A three-hour glitch of backup systems Wednesday afternoon put the newspaper's morning print edition at risk.
The New York Times was back to its regular schedule Thursday after the internationally known newspaper experienced a network failure of more than three hours Wednesday afternoon.
In a detailed internal e-mail to staffers, New York Times general manager and president, Scott Heekin-Canedy, said a network and phone outage crippled the paper's critical network-dependent systems, including ones used to "produce the news and advertising content."
"We have redundant server capabilities to protect us from the difficulties we experienced," the memo said. "They have been working effectively to manage many disruptions that have been invisible to you. But they failed the test yesterday."
According to the memo seen by InformationWeek, the backup server management software failed, leaving redundant systems waiting for word to step in and save the network.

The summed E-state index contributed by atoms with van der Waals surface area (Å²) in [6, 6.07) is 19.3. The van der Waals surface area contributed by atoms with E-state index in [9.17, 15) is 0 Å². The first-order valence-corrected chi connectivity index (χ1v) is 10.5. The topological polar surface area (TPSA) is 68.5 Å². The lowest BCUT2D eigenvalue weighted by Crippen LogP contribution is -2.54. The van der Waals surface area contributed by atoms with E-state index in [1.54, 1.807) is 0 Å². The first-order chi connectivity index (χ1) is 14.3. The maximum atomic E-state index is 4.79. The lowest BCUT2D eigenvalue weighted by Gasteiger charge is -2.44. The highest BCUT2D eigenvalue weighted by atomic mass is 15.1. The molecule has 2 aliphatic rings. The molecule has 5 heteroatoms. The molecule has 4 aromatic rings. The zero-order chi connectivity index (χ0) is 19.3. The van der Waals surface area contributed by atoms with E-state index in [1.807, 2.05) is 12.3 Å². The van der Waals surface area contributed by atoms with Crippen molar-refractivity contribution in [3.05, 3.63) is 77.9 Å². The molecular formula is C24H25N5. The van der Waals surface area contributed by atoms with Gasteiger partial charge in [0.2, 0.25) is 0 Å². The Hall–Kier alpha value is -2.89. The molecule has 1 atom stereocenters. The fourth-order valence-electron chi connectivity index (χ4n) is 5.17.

The Times' IT staff and executives from Nortel, the media company's equipment provider, managed to restore the newspaper's systems in New York by 7:30 p.m. in time to publish its Thursday morning edition.
"The New York Times is a valued customer; however, we cannot comment on its network," a Nortel spokesperson said in an e-mail.
The New York Times did not respond to a direct request for comment.
Heekin-Canedy's memo noted that The New York Times is going over its backup plan to make it better. "We are continuing to identify, isolate, and correct the root cause software issues," the memo said. "We are already reviewing and revising our contingency plans, and we are undertaking a reconsideration of the infrastructure design."
A similar backup system failure this summer at 365 Main, a San Francisco ISP, caused similar outages at media companies including AdBrite.com, CurrentTV.com, Craigslist.org, RedEnvelope.com, SecondLife.com, Six Apart's blog sites (LiveJournal.com, TypePad.com, Vox.com), Technorati.com, and Yelp.com.
The Agile ArchiveWhen it comes to managing data, donít look at backup and archiving systems as burdens and cost centers. A well-designed archive can enhance data protection and restores, ease search and e-discovery efforts, and save money by intelligently moving data from expensive primary storage systems.
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